Incorporating Your Business
IN THIS CHAPTER
Structuring the business to attract capital
Taking stock of the corporate legal structure
Issuing and managing stock shares
The obvious reason for investing in a business rather than putting your money in a safer type of investment is the potential for greater rewards. Note the word potential. As an owner of a business, you’re entitled to your fair share of its profit, as are the other owners. At the same time, you’re subject to the risk that it could go down the tubes, taking your money with it.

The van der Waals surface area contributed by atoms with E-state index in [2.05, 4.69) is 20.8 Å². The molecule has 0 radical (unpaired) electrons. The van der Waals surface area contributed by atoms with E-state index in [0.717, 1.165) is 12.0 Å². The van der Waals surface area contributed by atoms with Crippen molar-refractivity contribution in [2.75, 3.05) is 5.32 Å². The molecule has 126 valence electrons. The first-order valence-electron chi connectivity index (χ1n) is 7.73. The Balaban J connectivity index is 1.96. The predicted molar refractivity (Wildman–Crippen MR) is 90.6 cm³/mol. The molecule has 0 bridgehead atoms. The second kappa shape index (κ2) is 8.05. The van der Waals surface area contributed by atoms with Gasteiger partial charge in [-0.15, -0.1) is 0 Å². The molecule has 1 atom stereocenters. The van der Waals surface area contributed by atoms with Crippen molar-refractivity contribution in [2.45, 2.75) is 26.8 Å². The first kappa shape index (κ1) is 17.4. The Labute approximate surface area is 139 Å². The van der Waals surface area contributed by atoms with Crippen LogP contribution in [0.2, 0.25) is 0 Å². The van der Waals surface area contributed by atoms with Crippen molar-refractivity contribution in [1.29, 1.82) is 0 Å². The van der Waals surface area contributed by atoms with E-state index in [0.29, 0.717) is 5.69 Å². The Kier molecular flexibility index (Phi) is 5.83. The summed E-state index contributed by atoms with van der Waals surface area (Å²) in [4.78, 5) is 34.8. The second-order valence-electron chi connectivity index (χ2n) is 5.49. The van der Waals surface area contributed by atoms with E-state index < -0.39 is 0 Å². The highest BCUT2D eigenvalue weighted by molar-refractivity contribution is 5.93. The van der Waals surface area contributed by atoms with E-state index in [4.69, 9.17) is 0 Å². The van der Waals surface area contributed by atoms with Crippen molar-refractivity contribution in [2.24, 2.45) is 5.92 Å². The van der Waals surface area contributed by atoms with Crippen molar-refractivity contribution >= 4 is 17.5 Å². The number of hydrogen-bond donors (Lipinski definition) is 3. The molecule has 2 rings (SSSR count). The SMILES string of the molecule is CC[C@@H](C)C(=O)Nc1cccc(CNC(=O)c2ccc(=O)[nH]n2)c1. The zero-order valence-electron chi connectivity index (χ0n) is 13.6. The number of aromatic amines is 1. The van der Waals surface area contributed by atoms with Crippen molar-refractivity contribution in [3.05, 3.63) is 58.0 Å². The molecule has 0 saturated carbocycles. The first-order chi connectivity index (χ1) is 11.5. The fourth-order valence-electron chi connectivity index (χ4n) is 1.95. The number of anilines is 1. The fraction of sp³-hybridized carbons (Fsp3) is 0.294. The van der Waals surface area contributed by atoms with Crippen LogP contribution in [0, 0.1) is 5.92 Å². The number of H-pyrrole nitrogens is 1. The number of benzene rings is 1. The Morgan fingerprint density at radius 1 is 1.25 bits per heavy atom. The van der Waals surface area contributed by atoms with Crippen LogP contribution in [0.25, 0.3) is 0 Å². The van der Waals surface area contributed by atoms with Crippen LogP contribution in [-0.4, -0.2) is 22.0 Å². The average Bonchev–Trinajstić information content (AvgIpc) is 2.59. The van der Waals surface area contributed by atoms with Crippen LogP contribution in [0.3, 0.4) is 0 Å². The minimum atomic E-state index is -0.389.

Ignore the risks for a moment and look at just the rosy side of the picture: Suppose the doohickeys that your business sells become the hottest products of the year. Sales are booming, and you start looking at buying a five-bedroom mansion with an ocean view. Don’t make that down payment just yet — you may not get as big a piece of the profit pie as you’re expecting. Some claims to that profit may rank higher than yours, and you may not see any profit after all these claims are satisfied, because the way the profit is divided among owners depends on the business’s legal structure. This chapter shows how legal structure determines your ...